Pergolide (marketed as Permax)
On March 29, 2007, the Food and Drug Administration issued a Public Health Advisory titled: Voluntary Market Withdrawal of Permax.
The drug is also known and marketed by its generic name pergolide [per-go-lide].
I am Pat Clarke from F-D-A's Center for Drug Evaluation and Research.
We are notifying you that the companies that manufacture and distribute pergolide have agreed to withdraw this drug from the market due to the potential for heart valve damage.
Two new studies showed that patients with Parkinson's disease who were treated with pergolide had an increased chance of serious damage to their heart valves when compared to patients who did not receive the drug.
Pergolide is a member of a class of drugs known as dopamine [dough-pah-mean] agonists and is used with levodopa and carbidopa to manage the signs and symptoms of Parkinson's disease, which include tremors and slowness of movement.
If you are a patient with Parkinson's disease who is taking pergolide, you should take these two steps:
First, contact your health-care professional to discuss alternate treatment options.
Second, DO NOT STOP taking Pergolide without consulting your health-care professional. Stopping pergolide too quickly can be dangerous and several other effective treatments are available.
If you are a health-care professional who prescribes pergolide, you should consider the three following items:
First, Assess your patient's need for dopamine-agonist therapy. If continued treatment with a dopamine-agonist is necessary, another dopamine-agonist should be substituted for pergolide. There are other dopamine agonists approved for the treatment of Parkinson's disease that are not associated with heart valve damage. Published transition regimens describe the conversion from one dopamine-agonist to another.
Second, if treatment with a dopamine-agonist is to be discontinued, pergolide should not be stopped abruptly, because rapid discontinuation of all dopamine-agonist therapies can be dangerous. Instead, gradually decrease the dose of pergolide.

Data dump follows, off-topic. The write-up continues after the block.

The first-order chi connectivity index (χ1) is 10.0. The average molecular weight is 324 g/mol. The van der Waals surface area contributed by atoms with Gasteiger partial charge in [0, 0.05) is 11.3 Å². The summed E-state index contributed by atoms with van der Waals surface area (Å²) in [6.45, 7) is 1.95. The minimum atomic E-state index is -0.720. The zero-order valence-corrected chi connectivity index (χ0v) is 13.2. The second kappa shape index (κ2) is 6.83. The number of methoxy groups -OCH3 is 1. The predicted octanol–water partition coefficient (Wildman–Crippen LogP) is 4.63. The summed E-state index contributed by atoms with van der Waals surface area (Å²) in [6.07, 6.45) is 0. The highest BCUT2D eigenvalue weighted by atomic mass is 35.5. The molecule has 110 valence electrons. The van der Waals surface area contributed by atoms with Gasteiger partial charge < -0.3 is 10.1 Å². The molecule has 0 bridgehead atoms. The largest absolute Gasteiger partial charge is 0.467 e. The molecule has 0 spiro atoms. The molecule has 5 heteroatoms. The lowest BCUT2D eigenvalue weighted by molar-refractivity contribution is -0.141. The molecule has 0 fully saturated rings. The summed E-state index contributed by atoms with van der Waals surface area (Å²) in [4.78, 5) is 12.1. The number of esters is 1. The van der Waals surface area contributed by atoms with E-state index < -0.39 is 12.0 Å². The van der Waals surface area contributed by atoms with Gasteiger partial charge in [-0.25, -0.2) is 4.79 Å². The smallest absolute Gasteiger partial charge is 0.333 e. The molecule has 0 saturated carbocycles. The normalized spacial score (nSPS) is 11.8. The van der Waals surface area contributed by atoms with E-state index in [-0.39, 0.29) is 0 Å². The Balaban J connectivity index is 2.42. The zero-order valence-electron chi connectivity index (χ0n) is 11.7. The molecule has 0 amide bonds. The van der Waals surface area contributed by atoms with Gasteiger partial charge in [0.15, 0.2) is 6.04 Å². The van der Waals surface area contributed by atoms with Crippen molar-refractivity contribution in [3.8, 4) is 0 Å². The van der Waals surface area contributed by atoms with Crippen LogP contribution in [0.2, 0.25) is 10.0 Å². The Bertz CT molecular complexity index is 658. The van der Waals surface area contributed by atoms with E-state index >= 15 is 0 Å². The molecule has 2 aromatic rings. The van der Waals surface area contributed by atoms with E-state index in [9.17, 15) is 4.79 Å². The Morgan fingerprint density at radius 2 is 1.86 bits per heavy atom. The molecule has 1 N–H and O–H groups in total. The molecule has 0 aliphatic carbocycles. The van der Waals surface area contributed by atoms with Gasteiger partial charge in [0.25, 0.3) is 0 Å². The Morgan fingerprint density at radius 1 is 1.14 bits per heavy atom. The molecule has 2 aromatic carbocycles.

Third, you should tell patients who will be taken off pergolide that other effective options for treatment exist, including three other dopamine agonists that are not associated with damage to heart valves.
In 2006, a boxed warning regarding the risk of serious heart valve damage was added to the labeling for pergolide. The two recent studies, published in The New England Journal of Medicine in January 2007, confirm earlier studies that also described this problem.
Pergolide is marketed by Valeant under the trade name Permax and sold and manufactured as the generic drug pergolide by Par and Teva.
In light of this additional safety information and the availability of alternative treatments for Parkinson's disease that do not have comparable safety problems, the companies that manufacture and sell pergolide have stopped shipping pergolide for distribution.
The companies will, in cooperation with us, work to remove from the market both Permax and generic versions of pergolide.
The effect of this voluntary withdrawal on supplies of pergolide currently in pharmacies will not be immediate. This delay will allow time for health-care professionals and patients to discuss appropriate treatment options and to change treatments.
One of the drugs that was included in the recent studies showing increased chance of heart valve problems is another dopamine agonist ? Dostinex ? also known by the generic name Cabergoline.
This drug is approved in the united states for the treatment of hyperprolactinemic [hyper-pro-lack-teh-knee-mick] disorders ? conditions in which there are elevated levels of prolactin [pro-lack-tin] in the blood.
Dostinex is not approved in the United States for the treatment of Parkinson's disease. For hyperprolactinemic disorders, a considerably lower dose of Dostinex is used. At these lower doses of Dostinex, there appears to be little chance of heart problems; therefore, Dostinex will remain on the U.S. market for the treatment of hyperprolactinemic disorders.
We are working with the manufacturers of pergolide to determine if it is possible to make the drug available to those few patients who are currently taking pergolide under these two conditions:
First, where previous efforts to switch to a different treatment have been unsuccessful.
Or, second, where efforts subsequent to this advisory to switch therapies are also unsuccessful.
In the interim, health-care professionals and patients should consider all treatment options with the understanding that in the future, the drug may no longer be available.
We are asking health-care professionals to report serious adverse events in connection with pergolide to us through the MedWatch program by phone at 1-800-F-D-A-ten-88 or by the Internet at F-D-A dot gov slash MedWatch.
Updated information about drugs with emerging safety concerns is available 24 hours a day at our Web site W-W-W dot F-D-A dot gov slash C-D-E-R.